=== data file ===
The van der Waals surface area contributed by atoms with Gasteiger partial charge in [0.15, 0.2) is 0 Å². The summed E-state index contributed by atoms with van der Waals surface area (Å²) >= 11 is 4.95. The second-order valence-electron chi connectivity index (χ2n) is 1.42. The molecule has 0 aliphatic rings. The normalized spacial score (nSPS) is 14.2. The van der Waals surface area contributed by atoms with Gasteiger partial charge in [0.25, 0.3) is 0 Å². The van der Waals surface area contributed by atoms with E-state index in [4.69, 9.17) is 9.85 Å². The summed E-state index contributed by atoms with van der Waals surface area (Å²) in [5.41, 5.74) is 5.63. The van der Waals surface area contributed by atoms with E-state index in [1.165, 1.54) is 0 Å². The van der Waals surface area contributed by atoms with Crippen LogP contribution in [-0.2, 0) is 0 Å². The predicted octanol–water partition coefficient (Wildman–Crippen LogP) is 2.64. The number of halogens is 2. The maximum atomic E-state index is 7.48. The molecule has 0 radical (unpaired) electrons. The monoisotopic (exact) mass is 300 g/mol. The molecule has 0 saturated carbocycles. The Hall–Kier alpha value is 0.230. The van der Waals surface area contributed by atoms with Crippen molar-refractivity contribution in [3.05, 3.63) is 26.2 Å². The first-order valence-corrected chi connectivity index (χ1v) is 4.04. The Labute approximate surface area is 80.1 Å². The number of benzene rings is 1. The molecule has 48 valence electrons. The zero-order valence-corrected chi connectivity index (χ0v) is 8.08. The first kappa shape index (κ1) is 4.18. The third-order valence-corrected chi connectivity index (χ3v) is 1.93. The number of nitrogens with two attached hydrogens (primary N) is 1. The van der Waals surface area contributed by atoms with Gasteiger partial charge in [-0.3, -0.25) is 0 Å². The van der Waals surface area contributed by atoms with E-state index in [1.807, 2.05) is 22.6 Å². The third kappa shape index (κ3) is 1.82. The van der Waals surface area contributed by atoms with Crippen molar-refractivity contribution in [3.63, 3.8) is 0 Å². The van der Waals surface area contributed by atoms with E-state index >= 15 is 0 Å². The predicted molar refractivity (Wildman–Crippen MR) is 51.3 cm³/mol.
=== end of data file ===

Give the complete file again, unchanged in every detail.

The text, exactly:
The van der Waals surface area contributed by atoms with Gasteiger partial charge in [0.15, 0.2) is 0 Å². The summed E-state index contributed by atoms with van der Waals surface area (Å²) >= 11 is 4.95. The second-order valence-electron chi connectivity index (χ2n) is 1.42. The molecule has 0 aliphatic rings. The normalized spacial score (nSPS) is 14.2. The van der Waals surface area contributed by atoms with Gasteiger partial charge in [0.25, 0.3) is 0 Å². The van der Waals surface area contributed by atoms with E-state index in [4.69, 9.17) is 9.85 Å². The summed E-state index contributed by atoms with van der Waals surface area (Å²) in [5.41, 5.74) is 5.63. The van der Waals surface area contributed by atoms with E-state index in [1.165, 1.54) is 0 Å². The van der Waals surface area contributed by atoms with Crippen LogP contribution in [-0.2, 0) is 0 Å². The predicted octanol–water partition coefficient (Wildman–Crippen LogP) is 2.64. The number of halogens is 2. The maximum atomic E-state index is 7.48. The molecule has 0 radical (unpaired) electrons. The monoisotopic (exact) mass is 300 g/mol. The molecule has 0 saturated carbocycles. The Hall–Kier alpha value is 0.230. The van der Waals surface area contributed by atoms with Crippen molar-refractivity contribution in [3.05, 3.63) is 26.2 Å². The first-order valence-corrected chi connectivity index (χ1v) is 4.04. The Labute approximate surface area is 80.1 Å². The number of benzene rings is 1. The molecule has 48 valence electrons. The zero-order valence-corrected chi connectivity index (χ0v) is 8.08. The first kappa shape index (κ1) is 4.18. The third-order valence-corrected chi connectivity index (χ3v) is 1.93. The number of nitrogens with two attached hydrogens (primary N) is 1. The van der Waals surface area contributed by atoms with Gasteiger partial charge in [-0.3, -0.25) is 0 Å². The van der Waals surface area contributed by atoms with E-state index in [1.807, 2.05) is 22.6 Å². The third kappa shape index (κ3) is 1.82. The van der Waals surface area contributed by atoms with Crippen molar-refractivity contribution in [3.63, 3.8) is 0 Å². The van der Waals surface area contributed by atoms with E-state index >= 15 is 0 Å². The predicted molar refractivity (Wildman–Crippen MR) is 51.3 cm³/mol.